One of the most sought-after locations by panhandlers in all of Greater New Bedford now sits empty on a sunny summer afternoon.

Oh, how times have changed.

Back before the 2020 presidential election, the COVID pandemic and rabid inflation grabbed all of the headlines, New Bedford's panhandler problem was the talk of the airwaves on WBSM.

Barry Richard/Townsquare Media
Barry Richard/Townsquare Media
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While panhandlers became an issue at many busy intersections in New Bedford – including the famed "octopus" intersection, the bottom of Union Street at Route 18, and the intersection of Route 140 and Route 6 – it seems much of the listener ire was focused on one particular intersection in the near North End.

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The panhandlers competed for space, sometimes rather loudly, on the traffic islands at the lights on Coggeshall Street near the entrance to Market Basket. Some would perch on the smaller island across the street between the on-ramp and off-ramp to I-195.

Once Popular New Bedford Intersection Abandoned By Panhandlers
Barry Richard/Townsquare Media
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The frequent calls from citizens intimidated by aggressive beggars and the daily rants of your humble correspondent led the administration of Mayor Jon Mitchell to install what became known as "spiked cobblestones" on some of the more active median strips to try and discourage panhandling.

It didn't work.

Once Popular New Bedford Intersection Abandoned By Panhandlers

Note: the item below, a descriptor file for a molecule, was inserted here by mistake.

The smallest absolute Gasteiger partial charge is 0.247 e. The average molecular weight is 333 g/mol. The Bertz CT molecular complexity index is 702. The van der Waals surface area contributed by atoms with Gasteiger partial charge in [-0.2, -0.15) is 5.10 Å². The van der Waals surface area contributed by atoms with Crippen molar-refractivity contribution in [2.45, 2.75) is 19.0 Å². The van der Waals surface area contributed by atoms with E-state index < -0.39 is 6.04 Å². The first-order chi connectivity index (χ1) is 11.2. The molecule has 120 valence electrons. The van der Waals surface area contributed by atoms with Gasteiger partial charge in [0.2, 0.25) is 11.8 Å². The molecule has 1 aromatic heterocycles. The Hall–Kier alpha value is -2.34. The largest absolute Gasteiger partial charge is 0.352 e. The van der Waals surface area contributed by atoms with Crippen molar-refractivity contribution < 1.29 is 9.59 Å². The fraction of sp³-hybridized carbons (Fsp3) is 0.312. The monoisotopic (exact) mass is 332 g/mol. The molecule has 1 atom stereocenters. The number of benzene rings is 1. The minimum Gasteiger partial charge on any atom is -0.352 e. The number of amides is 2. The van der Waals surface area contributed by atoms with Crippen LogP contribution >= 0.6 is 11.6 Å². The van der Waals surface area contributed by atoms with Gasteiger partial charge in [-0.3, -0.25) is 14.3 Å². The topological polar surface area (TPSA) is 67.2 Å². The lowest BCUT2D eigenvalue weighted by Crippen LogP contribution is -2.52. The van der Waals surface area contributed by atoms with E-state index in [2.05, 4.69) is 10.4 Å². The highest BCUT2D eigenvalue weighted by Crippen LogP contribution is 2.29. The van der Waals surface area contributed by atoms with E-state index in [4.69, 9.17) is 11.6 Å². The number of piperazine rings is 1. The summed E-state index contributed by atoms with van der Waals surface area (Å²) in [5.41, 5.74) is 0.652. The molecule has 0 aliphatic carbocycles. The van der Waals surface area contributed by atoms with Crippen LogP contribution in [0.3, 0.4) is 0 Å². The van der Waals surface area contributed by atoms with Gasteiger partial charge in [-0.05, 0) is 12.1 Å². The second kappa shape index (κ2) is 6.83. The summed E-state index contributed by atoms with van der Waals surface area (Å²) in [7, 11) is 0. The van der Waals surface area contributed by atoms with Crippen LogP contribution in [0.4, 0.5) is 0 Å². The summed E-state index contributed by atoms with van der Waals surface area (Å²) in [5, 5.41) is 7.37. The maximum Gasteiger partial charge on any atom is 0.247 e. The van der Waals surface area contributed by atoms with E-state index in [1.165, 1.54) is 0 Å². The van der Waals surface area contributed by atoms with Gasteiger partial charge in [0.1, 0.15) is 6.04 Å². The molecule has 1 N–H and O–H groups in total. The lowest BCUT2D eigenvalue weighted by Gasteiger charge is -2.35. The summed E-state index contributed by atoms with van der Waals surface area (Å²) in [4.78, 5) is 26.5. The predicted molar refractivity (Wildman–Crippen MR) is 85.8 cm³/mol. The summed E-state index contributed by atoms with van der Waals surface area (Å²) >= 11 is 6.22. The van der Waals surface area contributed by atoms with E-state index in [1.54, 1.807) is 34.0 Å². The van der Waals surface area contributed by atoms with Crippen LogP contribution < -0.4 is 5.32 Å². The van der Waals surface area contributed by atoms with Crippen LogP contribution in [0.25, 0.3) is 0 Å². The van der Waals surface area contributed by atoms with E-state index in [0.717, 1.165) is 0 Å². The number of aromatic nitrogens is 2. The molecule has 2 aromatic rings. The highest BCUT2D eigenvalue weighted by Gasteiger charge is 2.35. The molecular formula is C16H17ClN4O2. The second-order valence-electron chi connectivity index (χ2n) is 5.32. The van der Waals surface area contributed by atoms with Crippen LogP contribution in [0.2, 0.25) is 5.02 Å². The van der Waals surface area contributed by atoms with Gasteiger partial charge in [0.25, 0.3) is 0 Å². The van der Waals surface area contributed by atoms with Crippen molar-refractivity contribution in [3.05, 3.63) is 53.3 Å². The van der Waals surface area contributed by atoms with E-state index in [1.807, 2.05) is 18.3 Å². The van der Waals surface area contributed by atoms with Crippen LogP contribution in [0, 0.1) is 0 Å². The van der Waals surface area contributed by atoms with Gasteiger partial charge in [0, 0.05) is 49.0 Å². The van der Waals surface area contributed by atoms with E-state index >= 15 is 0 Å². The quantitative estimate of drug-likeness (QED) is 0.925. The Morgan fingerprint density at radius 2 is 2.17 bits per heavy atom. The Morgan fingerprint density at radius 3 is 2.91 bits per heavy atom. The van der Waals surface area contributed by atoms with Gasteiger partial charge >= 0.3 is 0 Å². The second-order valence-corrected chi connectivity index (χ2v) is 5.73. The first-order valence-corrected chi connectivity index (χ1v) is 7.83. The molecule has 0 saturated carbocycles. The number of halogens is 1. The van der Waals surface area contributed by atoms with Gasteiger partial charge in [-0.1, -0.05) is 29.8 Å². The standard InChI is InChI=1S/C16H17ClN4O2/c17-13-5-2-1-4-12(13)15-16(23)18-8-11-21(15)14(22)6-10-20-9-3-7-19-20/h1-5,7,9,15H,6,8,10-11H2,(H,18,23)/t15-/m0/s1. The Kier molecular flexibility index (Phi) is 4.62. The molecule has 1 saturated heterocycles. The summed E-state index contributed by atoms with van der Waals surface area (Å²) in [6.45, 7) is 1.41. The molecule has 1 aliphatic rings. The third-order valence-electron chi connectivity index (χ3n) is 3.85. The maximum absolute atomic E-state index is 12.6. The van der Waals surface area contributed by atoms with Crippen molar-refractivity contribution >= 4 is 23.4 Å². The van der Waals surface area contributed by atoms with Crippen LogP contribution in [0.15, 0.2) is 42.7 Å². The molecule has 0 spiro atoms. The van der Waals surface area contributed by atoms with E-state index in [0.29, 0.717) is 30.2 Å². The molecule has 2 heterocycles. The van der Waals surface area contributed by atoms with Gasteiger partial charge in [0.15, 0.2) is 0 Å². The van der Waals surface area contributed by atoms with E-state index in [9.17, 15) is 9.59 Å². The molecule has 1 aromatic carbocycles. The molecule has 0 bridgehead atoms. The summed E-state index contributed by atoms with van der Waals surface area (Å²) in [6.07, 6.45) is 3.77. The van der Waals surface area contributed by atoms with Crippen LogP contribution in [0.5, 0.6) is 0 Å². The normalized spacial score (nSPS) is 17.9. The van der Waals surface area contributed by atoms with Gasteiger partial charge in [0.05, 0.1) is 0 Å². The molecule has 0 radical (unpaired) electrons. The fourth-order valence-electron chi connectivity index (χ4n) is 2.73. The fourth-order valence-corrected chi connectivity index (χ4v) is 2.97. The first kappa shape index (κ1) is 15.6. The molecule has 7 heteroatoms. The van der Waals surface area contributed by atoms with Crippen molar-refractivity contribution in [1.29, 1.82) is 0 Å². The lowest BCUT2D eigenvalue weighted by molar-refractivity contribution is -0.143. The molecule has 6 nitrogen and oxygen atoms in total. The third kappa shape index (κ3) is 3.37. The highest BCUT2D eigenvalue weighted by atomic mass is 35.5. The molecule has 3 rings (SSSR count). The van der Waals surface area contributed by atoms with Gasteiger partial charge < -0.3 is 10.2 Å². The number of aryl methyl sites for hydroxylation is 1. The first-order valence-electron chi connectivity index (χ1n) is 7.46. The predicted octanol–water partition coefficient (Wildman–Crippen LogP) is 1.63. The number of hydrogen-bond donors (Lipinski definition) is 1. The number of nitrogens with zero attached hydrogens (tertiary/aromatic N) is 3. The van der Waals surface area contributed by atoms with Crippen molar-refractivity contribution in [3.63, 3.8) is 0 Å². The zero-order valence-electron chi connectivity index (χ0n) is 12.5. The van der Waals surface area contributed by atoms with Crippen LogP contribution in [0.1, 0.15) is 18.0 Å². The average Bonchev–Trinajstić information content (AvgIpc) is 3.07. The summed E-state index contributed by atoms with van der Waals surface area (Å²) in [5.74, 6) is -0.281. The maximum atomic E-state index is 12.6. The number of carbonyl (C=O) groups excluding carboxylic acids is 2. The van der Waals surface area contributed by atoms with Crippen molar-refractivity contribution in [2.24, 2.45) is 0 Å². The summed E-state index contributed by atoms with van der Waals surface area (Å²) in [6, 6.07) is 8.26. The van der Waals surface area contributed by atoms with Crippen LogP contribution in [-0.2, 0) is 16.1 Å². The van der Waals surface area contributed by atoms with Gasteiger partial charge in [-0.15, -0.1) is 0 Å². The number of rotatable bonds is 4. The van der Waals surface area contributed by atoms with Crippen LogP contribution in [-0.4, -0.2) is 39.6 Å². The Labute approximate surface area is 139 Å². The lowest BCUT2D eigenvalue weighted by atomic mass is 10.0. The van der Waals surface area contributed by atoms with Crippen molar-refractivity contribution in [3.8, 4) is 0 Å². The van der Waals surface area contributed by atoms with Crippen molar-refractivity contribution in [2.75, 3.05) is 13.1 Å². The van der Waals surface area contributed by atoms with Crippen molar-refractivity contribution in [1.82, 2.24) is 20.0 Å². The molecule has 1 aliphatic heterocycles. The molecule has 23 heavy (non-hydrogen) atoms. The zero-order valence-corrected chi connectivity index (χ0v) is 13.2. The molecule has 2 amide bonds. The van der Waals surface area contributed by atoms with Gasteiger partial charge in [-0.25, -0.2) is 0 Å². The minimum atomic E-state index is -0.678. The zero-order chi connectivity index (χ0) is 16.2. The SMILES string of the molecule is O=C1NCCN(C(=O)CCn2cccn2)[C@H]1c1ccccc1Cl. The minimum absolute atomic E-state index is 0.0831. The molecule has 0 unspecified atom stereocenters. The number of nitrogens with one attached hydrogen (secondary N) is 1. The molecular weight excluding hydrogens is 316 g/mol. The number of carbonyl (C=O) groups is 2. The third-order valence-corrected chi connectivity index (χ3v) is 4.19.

Barry Richard/Townsquare Media
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The panhandlers seemed to go away on their own, though – at least on Coggeshall Street.

"We have also noticed less panhandler activity in that area," New Bedford Police Chief Paul Oliveira told me. When I asked why that might be, and Oliveira replied honestly, "Couldn't tell you."

Oliveira said police "are constantly engaging the panhandlers and offering services."

Once Popular New Bedford Intersection Abandoned By Panhandlers
Barry Richard/Townsquare Media
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While the panhandling problem on Coggeshall Street seems to have taken care of it itself, Oliveira said that's not the case elsewhere.

"No, I wouldn't say that," he said. "We're still seeing them elsewhere."

The "octopus" and the intersection of Route 140 and Route 6 still draw panhandlers daily.

"We're not giving up," Oliveira said. "We're going to keep trying to get them to agree to get the help they need."

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